Finally Rolling

Dolls Group HugThis past weekend, I realized a goal I’ve been dreaming of, working for, and yes — dreading — for a year or more. Those who have heard me talking about derby for the past year may be wondering why it took so long, but there’s a method to the madness. When I tried out for Charm City Roller Girls, passing the tryout just meant I was allowed to practice with the league. I was not yet cleared for contact (i.e. hitting/blocking), nor was I eligible to scrimmage, be drafted, or play in a bout. After months of training and several rounds of skills assessments, I became eligible for the draft and got onto the Junkyard Dolls. Getting there took eight months, a lot of patience, much ego checking, and countless hours of practice.

Finally, on January 24, 2015, I played my first roller derby game with the Junkyard Dolls.

I wanted to tell you what it’s like to play your first roller derby game, but truthfully, I remember very little. It was a blur of noise and wheels and bodies. Going into the game, I was convinced I’d forgotten everything I’ve ever known about derby. Coming out of the penalty box, I was afraid I’d do something wrong and frantically asked the people around me, “Where can I come in … behind the pack right? Behind everyone?” Yes, Dirt. Behind everyone. In theory, I know the rules. In a state of panic, not so much.

My performance was what you could expect from a newbie: not glamorous, but I showed up.

My teammates, on the other hand, were better than I could’ve asked for. They were tough. They gave me instructions. The pushed me where I needed to go. They high-fived me when I did well. They forgave me when I fucked up. In general, they rocked. The Junkyard Dolls won. By a lot.

My biggest fear going into the game was that if we lost it would be due to my personal failure. By the second half, I realized it wasn’t possible for me to be the sole cause of our failure if we did lose.

As for what made us win, that’s a more complicated story. We played against the Night Terrors, and I think of them as being a great team because they have quite a few skaters I admire. However, they also got the most new recruits during the November draft, so for the moment at least, they seem to be in a rebuilding phase. This being the first game of the 2015 season, lots of people on all the teams struggled to get enough practice hours to qualify for Saturday’s game. The Junkyard Dolls were apparently the only team whose skaters all met the requirement, therefore we were the only team with a full roster of our own players. That’s a pretty obvious advantage.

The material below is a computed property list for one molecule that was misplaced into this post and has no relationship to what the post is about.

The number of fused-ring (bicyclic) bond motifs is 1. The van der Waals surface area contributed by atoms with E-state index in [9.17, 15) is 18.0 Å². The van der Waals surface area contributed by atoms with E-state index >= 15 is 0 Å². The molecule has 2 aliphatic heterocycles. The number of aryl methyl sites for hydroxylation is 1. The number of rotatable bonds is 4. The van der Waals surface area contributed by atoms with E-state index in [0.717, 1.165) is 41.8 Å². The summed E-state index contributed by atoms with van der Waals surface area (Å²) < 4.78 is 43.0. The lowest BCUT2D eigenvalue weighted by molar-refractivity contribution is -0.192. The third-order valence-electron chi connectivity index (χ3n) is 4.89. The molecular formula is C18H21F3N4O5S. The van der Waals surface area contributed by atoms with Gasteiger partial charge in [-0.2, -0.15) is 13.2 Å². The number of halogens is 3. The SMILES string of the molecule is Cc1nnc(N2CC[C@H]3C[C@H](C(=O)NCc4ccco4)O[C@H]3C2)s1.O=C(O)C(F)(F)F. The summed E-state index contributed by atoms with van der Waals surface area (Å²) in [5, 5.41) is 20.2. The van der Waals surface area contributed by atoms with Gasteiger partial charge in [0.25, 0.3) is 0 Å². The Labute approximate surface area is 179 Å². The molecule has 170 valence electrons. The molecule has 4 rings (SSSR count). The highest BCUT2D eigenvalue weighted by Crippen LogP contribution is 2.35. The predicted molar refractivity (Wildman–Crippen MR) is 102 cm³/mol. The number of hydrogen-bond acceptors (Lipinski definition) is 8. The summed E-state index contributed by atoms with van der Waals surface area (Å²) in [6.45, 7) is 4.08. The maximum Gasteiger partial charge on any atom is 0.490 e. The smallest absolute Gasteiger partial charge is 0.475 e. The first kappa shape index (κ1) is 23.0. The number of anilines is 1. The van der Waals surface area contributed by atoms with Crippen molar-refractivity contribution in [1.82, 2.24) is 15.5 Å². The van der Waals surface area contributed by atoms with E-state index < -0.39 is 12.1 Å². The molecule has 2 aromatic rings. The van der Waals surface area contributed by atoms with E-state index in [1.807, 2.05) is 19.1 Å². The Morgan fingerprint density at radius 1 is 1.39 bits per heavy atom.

At half time, we talked about what was working and what wasn’t. Holly thanked everyone for making their practice requirements because preparation really was our greatest advantage. That moment made me realize even good teams with great skaters can’t succeed if all their players aren’t engaged, not just on game day but for the month leading up to it.

In an interview on the CCRG blog a while back, Fed mentioned that the Dolls all have a ton of heart and really leave it all on the track. I think that’s another way of expressing the same thing — the Junkyard Dolls don’t just show up and expect to be great. They keep showing up until they get great … and then they do it some more because being great for one game isn’t enough.

As for me, greatness was not on my agenda this weekend. My primary emotion during this first game was fear, and my goal was to face it. I did that. Box checked. Now I get to work on the next thing, whatever that turns out to be. I’ll let you know how it goes.

Hello, I would like to derby please.
How One Gets Called "Dirt"

2 thoughts on “Finally Rolling

  1. It takes a long time to settle in to this sport and feel confident in your knowledge of it, especially in a large and established league. You’ve worked hard and I love watching people make progress even when I am blind to my own most of the time. Working towards progress never stops – which can be daunting but part of what keeps bringing me back even with some pretty exemplary excuses not to.
    I have not actually played many more games that you, I have officiated more than I have skated(still.) What amazes me every time is how little I actually remember while skating. I remember a few key moments, usually when something surprised me, maybe I executed something, maybe I missed. I felt like I was smiling non stop but none of my photos have reflected that yet! It’s a blur and I’m not sure how long it takes for that to go away until you are fully present and aware. But I think like most of derby, you just keep working until something clicks one day.

    1. <3 Throttle. There were a couple moments I remember well, like when I managed to keep a jammer behind me for a little while. At one point, someone was like "You did good! Great job!" and as far as I could tell, the only thing I'd accomplished was staying upright. Also, when someone was chatting me up on the jam line and I was thinking, "I don't wanna be rude, but if I even think about responding to her right now, I'm not going to know what hit me when that whistle blows..." I figure it's all a process, and luckily, a pretty fun one.

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